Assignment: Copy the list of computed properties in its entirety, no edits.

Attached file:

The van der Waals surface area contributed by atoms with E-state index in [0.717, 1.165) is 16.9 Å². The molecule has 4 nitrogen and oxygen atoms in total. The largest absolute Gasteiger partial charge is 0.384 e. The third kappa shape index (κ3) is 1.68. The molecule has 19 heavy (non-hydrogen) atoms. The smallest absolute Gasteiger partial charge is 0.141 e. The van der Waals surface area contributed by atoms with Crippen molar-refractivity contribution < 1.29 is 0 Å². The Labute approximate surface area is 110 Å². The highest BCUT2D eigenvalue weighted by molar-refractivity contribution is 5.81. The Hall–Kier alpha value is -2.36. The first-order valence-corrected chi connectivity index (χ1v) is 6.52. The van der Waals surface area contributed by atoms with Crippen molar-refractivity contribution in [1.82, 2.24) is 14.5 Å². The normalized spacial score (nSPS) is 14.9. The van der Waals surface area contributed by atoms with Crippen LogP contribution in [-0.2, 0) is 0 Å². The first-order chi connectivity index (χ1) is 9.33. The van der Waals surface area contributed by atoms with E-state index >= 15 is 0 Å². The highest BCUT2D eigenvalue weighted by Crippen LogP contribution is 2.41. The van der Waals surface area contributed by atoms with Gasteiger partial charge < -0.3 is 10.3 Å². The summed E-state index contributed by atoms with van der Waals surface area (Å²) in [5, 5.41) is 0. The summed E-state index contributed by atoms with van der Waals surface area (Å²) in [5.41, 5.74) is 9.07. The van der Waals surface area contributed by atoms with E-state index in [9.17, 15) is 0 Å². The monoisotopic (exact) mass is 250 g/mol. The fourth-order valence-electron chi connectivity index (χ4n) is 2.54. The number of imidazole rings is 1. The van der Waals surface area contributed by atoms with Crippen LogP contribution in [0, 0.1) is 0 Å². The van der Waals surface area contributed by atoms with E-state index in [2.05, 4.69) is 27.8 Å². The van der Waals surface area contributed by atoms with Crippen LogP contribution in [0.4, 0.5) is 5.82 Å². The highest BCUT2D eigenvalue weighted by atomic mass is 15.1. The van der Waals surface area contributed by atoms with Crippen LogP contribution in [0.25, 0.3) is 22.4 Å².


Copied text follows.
The van der Waals surface area contributed by atoms with E-state index in [0.717, 1.165) is 16.9 Å². The molecule has 4 nitrogen and oxygen atoms in total. The largest absolute Gasteiger partial charge is 0.384 e. The third kappa shape index (κ3) is 1.68. The molecule has 19 heavy (non-hydrogen) atoms. The smallest absolute Gasteiger partial charge is 0.141 e. The van der Waals surface area contributed by atoms with Crippen molar-refractivity contribution < 1.29 is 0 Å². The Labute approximate surface area is 110 Å². The highest BCUT2D eigenvalue weighted by molar-refractivity contribution is 5.81. The Hall–Kier alpha value is -2.36. The first-order valence-corrected chi connectivity index (χ1v) is 6.52. The van der Waals surface area contributed by atoms with Crippen molar-refractivity contribution in [1.82, 2.24) is 14.5 Å². The normalized spacial score (nSPS) is 14.9. The van der Waals surface area contributed by atoms with Crippen LogP contribution in [-0.2, 0) is 0 Å². The first-order chi connectivity index (χ1) is 9.33. The van der Waals surface area contributed by atoms with E-state index >= 15 is 0 Å². The highest BCUT2D eigenvalue weighted by Crippen LogP contribution is 2.41. The van der Waals surface area contributed by atoms with Gasteiger partial charge < -0.3 is 10.3 Å². The summed E-state index contributed by atoms with van der Waals surface area (Å²) in [5, 5.41) is 0. The summed E-state index contributed by atoms with van der Waals surface area (Å²) in [5.41, 5.74) is 9.07. The van der Waals surface area contributed by atoms with E-state index in [9.17, 15) is 0 Å². The monoisotopic (exact) mass is 250 g/mol. The fourth-order valence-electron chi connectivity index (χ4n) is 2.54. The number of imidazole rings is 1. The van der Waals surface area contributed by atoms with Crippen LogP contribution in [0, 0.1) is 0 Å². The van der Waals surface area contributed by atoms with E-state index in [2.05, 4.69) is 27.8 Å². The van der Waals surface area contributed by atoms with Crippen LogP contribution in [0.4, 0.5) is 5.82 Å². The highest BCUT2D eigenvalue weighted by atomic mass is 15.1. The van der Waals surface area contributed by atoms with Crippen LogP contribution in [0.25, 0.3) is 22.4 Å².